Gallup: Herman Cain Rising in Recognition

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  • Republican presidential hopefuls
    (Photo: Reuters / Joel Page)
    Republican presidential hopefuls (L-R) U.S. Rep. Ron Paul (R-TX), U.S. Rep. Michele Bachmann (R-MN), former Minnesota Governor Tim Pawlenty and former Godfather's Pizza CEO Herman Cain before the first New Hampshire debate of the 2012 campaign in Manchester, New Hampshire June 13, 2011.
By Napp Nazworth, Christian Post Reporter
July 8, 2011|8:08 pm

A new report by Gallup shows that Rep. Michele Bachmann (R-Minn.), former Godfather's Pizza CEO Herman Cain, former Utah Governor and Ambassador John Huntsman, and former Minnesota Governor Tim Pawlenty, have gained the most in name recognition among Republicans and Republican-leaning independents since March of this year.

Cain showed the largest gain in name recognition. He also started at the lowest level of name recognition, along with Huntsman, at 21 percent in April. Cain's name recognition is now at 48 percent, a 27 point increase. His biggest jump came in the month after the May 5 debate in South Carolina, when his numbers climbed from 25 percent to 40 percent.

Huntsman's name recognition is now at 42 percent, a 21 point increase. Although not as much of an increase as Cain's, Huntsman did not enter the race until June 21 and, unlike Cain, has not participated in either of the two debates thus far.

Pawlenty saw an 18 point rise in name recognition, 40 to 58 percent. The first candidate to enter the race, Pawlenty was once seen as the primary challenger to frontrunner Mitt Romney, former governor of Massachusetts. That mantle has now been passed to Bachmann.

Bachmann saw a 20 point rise, from 54 to 74 percent, which now places her at a tie with Rep. Ron Paul (Texas) for the fourth highest in name recognition. She has also been coming on strong in other polls as well. Bachmann is now in second place in New Hampshire and tied for the lead, with Romney, in Iowa.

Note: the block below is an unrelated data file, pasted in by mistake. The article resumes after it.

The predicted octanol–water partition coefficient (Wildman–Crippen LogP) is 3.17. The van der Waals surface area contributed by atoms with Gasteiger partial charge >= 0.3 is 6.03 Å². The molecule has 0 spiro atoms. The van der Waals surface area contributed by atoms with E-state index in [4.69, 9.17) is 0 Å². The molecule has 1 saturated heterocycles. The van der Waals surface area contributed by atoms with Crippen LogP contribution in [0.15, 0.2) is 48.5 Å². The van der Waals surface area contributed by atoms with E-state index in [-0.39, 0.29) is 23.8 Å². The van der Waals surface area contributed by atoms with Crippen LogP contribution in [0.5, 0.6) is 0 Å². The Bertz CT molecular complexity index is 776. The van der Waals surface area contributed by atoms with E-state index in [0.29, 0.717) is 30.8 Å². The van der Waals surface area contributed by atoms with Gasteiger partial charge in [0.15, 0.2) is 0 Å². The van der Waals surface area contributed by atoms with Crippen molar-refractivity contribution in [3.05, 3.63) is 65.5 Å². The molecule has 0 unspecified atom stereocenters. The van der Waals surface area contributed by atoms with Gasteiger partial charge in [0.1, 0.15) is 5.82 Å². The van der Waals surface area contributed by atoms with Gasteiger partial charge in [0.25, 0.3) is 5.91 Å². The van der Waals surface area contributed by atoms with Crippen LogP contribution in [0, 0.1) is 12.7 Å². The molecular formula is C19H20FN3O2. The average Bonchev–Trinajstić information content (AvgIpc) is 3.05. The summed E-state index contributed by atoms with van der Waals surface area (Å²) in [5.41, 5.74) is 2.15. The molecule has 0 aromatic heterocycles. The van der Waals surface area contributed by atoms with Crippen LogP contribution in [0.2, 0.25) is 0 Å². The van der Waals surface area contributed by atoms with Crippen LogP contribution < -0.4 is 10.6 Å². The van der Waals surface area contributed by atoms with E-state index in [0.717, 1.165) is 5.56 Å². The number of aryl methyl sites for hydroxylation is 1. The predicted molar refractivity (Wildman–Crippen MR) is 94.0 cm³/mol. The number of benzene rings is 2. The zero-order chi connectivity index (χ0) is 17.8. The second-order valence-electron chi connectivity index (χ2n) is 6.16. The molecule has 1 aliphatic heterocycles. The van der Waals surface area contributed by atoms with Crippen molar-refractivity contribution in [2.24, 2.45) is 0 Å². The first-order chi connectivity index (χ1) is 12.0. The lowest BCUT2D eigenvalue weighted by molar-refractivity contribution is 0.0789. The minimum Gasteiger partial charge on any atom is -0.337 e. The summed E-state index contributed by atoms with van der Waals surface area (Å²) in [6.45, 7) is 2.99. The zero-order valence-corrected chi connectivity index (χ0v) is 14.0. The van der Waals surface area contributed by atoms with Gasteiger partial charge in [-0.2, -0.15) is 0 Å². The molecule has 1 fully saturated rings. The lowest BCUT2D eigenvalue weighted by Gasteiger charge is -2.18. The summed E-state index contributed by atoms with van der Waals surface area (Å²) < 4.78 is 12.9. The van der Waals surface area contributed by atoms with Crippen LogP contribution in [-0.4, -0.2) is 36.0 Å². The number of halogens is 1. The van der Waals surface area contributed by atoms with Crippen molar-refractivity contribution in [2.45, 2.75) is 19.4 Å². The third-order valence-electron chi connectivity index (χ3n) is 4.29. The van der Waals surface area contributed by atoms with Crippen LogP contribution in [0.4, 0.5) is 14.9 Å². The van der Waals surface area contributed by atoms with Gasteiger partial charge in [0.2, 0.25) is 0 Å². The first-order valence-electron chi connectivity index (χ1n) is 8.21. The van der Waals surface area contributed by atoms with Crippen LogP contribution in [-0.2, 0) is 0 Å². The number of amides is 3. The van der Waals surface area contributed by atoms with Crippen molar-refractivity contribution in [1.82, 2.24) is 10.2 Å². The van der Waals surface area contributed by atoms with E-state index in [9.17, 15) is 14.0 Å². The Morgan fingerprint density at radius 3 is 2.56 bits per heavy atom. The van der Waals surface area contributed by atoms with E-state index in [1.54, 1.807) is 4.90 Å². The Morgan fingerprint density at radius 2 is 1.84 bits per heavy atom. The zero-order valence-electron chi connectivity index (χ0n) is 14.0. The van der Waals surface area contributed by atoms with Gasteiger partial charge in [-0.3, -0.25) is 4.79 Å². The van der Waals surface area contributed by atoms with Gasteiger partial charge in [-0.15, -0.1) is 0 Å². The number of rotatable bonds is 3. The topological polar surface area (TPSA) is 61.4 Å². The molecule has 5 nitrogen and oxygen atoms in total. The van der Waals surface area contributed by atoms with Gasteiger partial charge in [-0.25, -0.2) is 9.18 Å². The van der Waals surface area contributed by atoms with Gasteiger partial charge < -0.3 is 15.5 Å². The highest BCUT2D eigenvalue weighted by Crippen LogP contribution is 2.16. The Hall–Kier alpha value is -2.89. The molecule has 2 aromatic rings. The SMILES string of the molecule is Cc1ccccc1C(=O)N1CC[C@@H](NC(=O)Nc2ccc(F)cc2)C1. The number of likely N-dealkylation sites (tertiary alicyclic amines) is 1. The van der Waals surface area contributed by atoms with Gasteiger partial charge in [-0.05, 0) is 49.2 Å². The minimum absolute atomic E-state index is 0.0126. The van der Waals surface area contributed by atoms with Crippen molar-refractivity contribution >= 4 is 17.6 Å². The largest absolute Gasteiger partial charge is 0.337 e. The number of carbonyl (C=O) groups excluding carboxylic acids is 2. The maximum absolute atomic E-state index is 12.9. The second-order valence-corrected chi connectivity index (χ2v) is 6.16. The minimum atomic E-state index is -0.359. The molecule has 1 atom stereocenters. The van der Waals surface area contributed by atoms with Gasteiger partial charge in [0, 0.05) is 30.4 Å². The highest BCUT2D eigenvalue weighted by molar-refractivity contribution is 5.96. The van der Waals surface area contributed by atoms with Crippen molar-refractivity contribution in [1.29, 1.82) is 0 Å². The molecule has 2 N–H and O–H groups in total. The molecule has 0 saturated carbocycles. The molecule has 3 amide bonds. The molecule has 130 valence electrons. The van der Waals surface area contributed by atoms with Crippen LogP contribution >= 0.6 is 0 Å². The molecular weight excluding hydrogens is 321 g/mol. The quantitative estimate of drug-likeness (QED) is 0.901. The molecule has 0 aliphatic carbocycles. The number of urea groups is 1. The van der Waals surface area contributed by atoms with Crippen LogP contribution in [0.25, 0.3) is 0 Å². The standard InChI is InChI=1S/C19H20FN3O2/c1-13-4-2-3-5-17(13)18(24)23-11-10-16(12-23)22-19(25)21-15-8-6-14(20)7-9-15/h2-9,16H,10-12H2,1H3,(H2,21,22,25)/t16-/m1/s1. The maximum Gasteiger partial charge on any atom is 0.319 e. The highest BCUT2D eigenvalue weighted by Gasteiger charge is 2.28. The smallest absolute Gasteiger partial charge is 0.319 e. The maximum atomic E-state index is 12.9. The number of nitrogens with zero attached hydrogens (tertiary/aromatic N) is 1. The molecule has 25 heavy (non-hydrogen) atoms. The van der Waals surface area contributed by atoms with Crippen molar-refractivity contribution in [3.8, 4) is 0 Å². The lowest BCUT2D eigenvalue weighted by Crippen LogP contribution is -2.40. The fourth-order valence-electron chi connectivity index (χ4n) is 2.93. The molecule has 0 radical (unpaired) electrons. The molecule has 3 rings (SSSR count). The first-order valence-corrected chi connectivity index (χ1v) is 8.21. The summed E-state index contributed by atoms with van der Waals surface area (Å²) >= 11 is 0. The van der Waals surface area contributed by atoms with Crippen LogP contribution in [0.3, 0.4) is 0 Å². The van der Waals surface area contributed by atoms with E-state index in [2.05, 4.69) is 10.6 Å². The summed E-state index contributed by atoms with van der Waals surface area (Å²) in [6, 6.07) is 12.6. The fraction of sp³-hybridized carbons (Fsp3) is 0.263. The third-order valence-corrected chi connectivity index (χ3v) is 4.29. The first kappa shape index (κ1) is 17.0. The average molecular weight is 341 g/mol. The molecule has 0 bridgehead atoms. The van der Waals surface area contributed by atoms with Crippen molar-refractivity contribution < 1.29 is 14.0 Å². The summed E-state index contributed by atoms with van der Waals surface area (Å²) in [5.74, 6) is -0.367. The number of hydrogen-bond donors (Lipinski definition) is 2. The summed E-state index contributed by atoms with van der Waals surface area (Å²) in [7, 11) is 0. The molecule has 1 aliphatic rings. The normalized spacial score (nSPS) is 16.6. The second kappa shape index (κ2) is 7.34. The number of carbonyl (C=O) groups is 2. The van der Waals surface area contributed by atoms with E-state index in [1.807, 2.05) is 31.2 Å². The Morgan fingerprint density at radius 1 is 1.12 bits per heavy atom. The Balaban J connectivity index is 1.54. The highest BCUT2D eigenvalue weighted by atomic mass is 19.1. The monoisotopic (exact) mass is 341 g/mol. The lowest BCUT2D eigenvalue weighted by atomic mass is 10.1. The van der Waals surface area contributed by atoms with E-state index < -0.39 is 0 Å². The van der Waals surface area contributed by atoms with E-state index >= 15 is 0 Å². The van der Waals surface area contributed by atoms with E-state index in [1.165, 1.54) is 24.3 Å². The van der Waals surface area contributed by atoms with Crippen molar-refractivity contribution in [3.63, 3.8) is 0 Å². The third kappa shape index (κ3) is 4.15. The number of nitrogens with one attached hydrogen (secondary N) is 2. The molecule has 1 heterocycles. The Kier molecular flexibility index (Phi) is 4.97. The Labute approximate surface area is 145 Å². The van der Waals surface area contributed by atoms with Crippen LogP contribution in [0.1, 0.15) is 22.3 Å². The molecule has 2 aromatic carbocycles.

Former Alaska Governor Sarah Palin has, by far, the highest level of name recognition. With 97 percent name recognition in April, her scores have remained constant. Palin has not announced whether she will run for the presidency.

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After Palin, former Speaker of the House Newt Gingrich and Romney have the next highest levels of name recognition, each with 86 percent. Gingrich was well-known as the leader of the Republican Revolution that led to a Republican takeover of Congress in the 1994 elections. He is also well-known for leading a failed attempt to impeach President Clinton after the Monica Lewinsky scandal.

Romney continues his frontrunner status in the most recent Gallup poll with 24 percent ballot support. He also has raised close to $20 million for his campaign, far more than any of the other candidates.

Paul's name recognition only slightly increased from 74 to 77 percent. This is Paul's third attempt at running for president. In 1988, he was the Libertarian Party's candidate. In 2008, he ran for the Republican nomination where he was successful using the Internet to raise large sums of money and gain a following among young voters, but was unable to use those strengths to win many state primaries or caucuses.

Former New Mexico Governor Gary Johnson and former Pennsylvania Senator Rick Santorum's name recognition have not changed since March. Forty-nine percent recognize Santorum's name, while only 20 percent recognize Johnson, the lowest of any candidate in the field.

Conservative Republicans were more likely to recognize the names of any of the candidates than moderate or liberal Republicans, underscoring the importance of conservative Republicans to winning the nomination. Conservative Republicans appear particularly important to Santorum. They are 24 percentage points more likely to recognize Santorum's name, the largest difference of any candidate.

Texas Governor Rick Perry has shown signs that he may enter the race, but Gallup did not measure his name recognition for this report.

Name recognition is an important factor to win any election. Candidates with low levels of name recognition have a decided disadvantage against candidates with high levels of name recognition.

The report was based upon Gallup's daily tracking survey, which uses telephone interviews. Each candidate was rated by at least 1,500 Republicans or Republican-leaning independents. The margin of error is +/- 3 percent.

 

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